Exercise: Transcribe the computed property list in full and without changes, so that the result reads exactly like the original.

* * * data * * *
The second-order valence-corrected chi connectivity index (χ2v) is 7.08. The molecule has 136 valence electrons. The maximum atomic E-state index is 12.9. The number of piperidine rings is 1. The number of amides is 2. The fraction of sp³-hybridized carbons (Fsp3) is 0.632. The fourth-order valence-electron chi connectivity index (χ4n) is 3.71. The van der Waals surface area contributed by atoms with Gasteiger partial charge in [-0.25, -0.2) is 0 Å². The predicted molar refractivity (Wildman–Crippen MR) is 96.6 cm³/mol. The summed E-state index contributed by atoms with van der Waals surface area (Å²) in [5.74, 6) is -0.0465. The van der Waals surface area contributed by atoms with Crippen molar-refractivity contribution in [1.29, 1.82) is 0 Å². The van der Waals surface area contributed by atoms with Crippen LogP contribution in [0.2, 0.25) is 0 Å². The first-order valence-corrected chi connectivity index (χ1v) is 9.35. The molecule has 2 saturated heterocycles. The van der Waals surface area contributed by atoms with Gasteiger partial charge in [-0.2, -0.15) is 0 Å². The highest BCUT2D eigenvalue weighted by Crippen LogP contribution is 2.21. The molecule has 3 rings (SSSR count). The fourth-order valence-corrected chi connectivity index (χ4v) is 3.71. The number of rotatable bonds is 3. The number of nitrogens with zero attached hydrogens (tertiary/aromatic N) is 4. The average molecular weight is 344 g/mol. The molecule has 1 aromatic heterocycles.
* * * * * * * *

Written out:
The second-order valence-corrected chi connectivity index (χ2v) is 7.08. The molecule has 136 valence electrons. The maximum atomic E-state index is 12.9. The number of piperidine rings is 1. The number of amides is 2. The fraction of sp³-hybridized carbons (Fsp3) is 0.632. The fourth-order valence-electron chi connectivity index (χ4n) is 3.71. The van der Waals surface area contributed by atoms with Gasteiger partial charge in [-0.25, -0.2) is 0 Å². The predicted molar refractivity (Wildman–Crippen MR) is 96.6 cm³/mol. The summed E-state index contributed by atoms with van der Waals surface area (Å²) in [5.74, 6) is -0.0465. The van der Waals surface area contributed by atoms with Crippen molar-refractivity contribution in [1.29, 1.82) is 0 Å². The van der Waals surface area contributed by atoms with Crippen LogP contribution in [0.2, 0.25) is 0 Å². The first-order valence-corrected chi connectivity index (χ1v) is 9.35. The molecule has 2 saturated heterocycles. The van der Waals surface area contributed by atoms with Gasteiger partial charge in [-0.2, -0.15) is 0 Å². The highest BCUT2D eigenvalue weighted by Crippen LogP contribution is 2.21. The molecule has 3 rings (SSSR count). The fourth-order valence-corrected chi connectivity index (χ4v) is 3.71. The number of rotatable bonds is 3. The number of nitrogens with zero attached hydrogens (tertiary/aromatic N) is 4. The average molecular weight is 344 g/mol. The molecule has 1 aromatic heterocycles.